As Miitomo has been out for a few days now, I decided to download the app and see how it works and despite my general dislike of social media, Miitomo is actually a lot of fun.
The Mii Creator utilizes the same capabilities as the service offered on the Wii U and 3DS, but with the added feature of a voice. Your Mii can speak to you, and you can customize the pitch and speed of your avatar to match a robotic version of your own speaking patterns. Then, after setting your Mii’s personality traits, you’re free to vicariously live your own life.
The majority of time spent using the app is devoted to answering personal questions. These can range from “What is your favorite food?” to “What is one of your most bittersweet memories?” and everything in between. There is no reason you can’t answer any question as jokingly or as seriously as you want it; the app is meant purely as a go-between for you and your friends. I can’t put my finger on why, but it’s a lot of fun to see how your friends’ answers compare to your own. Your friends’ Miis can also answer questions that are just directly between the two of you, starting potential new routes of interesting dialogue. I’ve certainly learned new aspects about my cohorts that I would not normally have inquired about. You can also take Miifotos, where you can pose your Mii in front of pre-made backgrounds or your own photo, and attach a comment. Most of the time, you’ll wind up randomizing your Miifoto until you extract a nugget of visual gold.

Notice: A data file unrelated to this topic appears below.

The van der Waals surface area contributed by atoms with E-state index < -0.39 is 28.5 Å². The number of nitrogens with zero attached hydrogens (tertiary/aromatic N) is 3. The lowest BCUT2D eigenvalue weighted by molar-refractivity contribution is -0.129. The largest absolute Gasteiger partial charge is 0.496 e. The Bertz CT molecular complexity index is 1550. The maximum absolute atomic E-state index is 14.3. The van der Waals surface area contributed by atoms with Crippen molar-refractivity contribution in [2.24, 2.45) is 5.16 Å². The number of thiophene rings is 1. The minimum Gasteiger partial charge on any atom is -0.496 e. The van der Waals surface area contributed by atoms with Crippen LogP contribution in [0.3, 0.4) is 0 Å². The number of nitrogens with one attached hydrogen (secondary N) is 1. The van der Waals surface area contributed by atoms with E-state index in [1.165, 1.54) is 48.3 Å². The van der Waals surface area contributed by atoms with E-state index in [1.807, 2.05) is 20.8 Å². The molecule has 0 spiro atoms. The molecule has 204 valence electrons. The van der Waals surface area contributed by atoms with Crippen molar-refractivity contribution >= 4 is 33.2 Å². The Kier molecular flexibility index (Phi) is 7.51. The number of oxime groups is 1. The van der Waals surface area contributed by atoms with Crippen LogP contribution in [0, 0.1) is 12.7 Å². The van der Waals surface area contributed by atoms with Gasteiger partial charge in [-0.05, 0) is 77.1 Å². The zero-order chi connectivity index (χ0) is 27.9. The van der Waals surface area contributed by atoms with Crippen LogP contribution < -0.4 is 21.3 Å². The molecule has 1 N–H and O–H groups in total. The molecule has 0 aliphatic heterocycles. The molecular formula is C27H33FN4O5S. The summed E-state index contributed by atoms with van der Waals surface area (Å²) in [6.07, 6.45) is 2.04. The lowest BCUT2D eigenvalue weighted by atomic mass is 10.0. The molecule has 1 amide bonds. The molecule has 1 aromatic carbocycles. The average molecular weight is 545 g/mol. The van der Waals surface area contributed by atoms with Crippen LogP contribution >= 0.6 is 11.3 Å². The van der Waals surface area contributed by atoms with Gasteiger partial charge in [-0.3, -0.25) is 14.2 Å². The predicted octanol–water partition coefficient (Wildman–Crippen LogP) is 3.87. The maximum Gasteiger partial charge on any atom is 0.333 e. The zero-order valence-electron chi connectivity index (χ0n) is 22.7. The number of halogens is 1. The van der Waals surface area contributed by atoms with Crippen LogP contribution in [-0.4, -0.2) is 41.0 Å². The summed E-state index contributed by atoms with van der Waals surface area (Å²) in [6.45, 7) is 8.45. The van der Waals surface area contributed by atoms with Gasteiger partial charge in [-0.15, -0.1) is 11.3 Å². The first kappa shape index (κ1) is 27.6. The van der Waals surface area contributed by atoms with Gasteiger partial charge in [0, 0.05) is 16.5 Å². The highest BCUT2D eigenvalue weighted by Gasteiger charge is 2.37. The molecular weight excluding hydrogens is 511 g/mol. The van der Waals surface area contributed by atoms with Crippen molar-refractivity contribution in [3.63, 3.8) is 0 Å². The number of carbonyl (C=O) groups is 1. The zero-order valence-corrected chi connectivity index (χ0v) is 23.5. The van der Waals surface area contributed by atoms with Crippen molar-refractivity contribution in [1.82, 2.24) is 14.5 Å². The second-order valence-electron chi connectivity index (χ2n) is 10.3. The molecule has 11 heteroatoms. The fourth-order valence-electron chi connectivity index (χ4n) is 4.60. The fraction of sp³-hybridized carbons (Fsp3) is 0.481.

Apart from the main interactivity mode, there is an in-game store where you can purchase new clothing for your Mii and minigames that allow you to potentially win exclusive clothing items that can’t be acquired elsewhere. These games offer nothing more than a cosmetic distraction, but when you see something like a cat clinging to your back, there’s a part of you which just yearns for it. You can also earn My Nintendo points, in order to exchange for rare outfits, by answering a certain amount of questions per day or completing various other tasks.
There isn’t a whole lot directly within the app, but for some reason, I can’t stop answering questions, buying new clothes, and interacting with digitalized versions of my friends. It’s oddly entertaining for a social networking proxy and, surprisingly, a good indicator of what Nintendo can bring to the mobile market. Although fans of Nintendo, myself included, would prefer an actual game, this experiment by Nintendo has been an oddly engaging success. Now, if only I spent time with friends in real life as much as my Mii does…